Original Treaty 7 document on public display at Fort Calgary
Historic document here on loan for next four months
Visitors to Fort Calgary can now see the original copy of Treaty 7.
The nine-page document has been kept in storage in Ottawa, but Library and Archives Canada agreed to loan it out for public display for the next four months.
"We brought Treaty 7 to Fort Calgary for our sesquicentennial project, to hopefully have a discussion about the last 140 years under the treaty but also the years prior to Confederation as well," said Fort Calgary CEO Sara Gruetzner.
"I think when we talk about a nation, we should be talking about everybody."
Treaty meant big changes
Treaty 7 was signed at Blackfoot Crossing, about 100 kilometres east of Calgary, on September 22, 1877.
Then part of the Northwest Territories, the treaty between the federal government and the First Nations of the region resulted in a number of changes.
It cleared the way for greater settlement of the area but the agreement also created the reserves which are still home to the Blackfoot, Stoney and Tsuut'ina peoples.
The federal government committed in the treaty to assisting Indigenous people by providing education and agricultural assistance as well as annual treaty payments in exchange for the First Nations ceding the land to the Crown.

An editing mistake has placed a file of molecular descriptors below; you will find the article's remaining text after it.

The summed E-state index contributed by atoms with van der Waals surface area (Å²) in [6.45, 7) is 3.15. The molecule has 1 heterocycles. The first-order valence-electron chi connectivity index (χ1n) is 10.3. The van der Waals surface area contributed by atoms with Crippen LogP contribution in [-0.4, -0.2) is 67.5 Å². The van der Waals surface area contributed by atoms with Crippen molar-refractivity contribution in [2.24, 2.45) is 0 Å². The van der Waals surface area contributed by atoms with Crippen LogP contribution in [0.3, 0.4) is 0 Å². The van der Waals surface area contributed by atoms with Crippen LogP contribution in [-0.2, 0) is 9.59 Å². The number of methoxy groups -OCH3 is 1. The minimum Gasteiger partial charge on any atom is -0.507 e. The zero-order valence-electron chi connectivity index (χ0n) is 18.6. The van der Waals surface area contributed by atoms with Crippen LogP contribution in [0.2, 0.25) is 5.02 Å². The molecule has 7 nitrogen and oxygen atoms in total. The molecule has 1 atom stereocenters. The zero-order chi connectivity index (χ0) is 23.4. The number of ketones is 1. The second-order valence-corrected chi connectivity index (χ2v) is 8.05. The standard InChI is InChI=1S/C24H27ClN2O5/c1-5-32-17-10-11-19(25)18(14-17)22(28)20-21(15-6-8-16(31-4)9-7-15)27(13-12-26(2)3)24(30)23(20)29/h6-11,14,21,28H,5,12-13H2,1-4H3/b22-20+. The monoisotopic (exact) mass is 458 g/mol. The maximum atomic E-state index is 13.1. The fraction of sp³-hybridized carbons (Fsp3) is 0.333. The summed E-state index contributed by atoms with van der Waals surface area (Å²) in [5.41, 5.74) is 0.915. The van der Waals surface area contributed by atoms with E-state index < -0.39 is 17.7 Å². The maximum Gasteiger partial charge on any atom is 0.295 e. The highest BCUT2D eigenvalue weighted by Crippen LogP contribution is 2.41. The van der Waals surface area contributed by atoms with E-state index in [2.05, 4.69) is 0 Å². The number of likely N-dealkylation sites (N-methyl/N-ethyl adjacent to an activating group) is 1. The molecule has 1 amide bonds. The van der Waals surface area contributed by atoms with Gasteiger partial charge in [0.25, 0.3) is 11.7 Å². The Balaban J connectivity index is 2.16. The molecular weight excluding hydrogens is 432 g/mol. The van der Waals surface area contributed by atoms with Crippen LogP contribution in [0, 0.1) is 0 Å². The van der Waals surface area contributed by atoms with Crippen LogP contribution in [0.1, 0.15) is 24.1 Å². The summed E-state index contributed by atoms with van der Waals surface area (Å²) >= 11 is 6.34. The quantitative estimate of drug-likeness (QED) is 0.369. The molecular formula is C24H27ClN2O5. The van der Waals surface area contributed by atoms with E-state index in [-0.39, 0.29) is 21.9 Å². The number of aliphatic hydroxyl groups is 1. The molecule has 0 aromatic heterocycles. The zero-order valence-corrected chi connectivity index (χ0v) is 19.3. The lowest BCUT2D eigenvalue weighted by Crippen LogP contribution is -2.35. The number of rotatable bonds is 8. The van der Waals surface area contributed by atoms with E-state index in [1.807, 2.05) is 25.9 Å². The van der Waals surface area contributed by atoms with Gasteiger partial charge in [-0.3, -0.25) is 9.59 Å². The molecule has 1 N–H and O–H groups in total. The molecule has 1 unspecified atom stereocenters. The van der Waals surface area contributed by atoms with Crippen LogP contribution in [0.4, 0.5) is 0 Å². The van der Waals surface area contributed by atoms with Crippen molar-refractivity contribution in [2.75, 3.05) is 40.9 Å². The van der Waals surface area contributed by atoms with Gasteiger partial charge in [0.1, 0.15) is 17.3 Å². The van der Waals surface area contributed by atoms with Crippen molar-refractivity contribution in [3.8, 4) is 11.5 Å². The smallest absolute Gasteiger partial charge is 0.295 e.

For the First Nations, it was seen as more of a peace treaty and an agreement to share — not surrender — their traditional lands.
Earlier this year, Tsuut'ina Chief Lee Crowchild said he was pleased the treaty was returning to Alberta.
"This will create an opportunity to reflect on a treaty that guarantees our sovereign status, and gives us control over the air, water and land that has deep meaning for us," said Crowchild.
Controversy surrounds Treaty 7
The exhibit was unveiled on Monday night at a closed-door reception. Indigenous dancers and drummers were on hand for the event.
Besides the document itself, the display covers the history of the treaty and the controversies surrounding it.
For example, the exhibit outlines the inability of the interpreters at the treaty's signing to properly translate the meaning of specific words into several Indigenous languages.
Gruetzner said she hopes people take advantage of this rare opportunity to see the historic document — and think about the role it can play in the reconciliation process with Indigenous Canadians.
"Hopefully it captures Calgarians' attention, to come and see it and learn a bit more because, once you learn about it, you have a better understanding of who we are today and how we got here," said Gruetzner.
Visitors must pay to enter the interpretive centre at Fort Calgary.
Treaty 7 will be on display until mid-October, when it will return to Ottawa.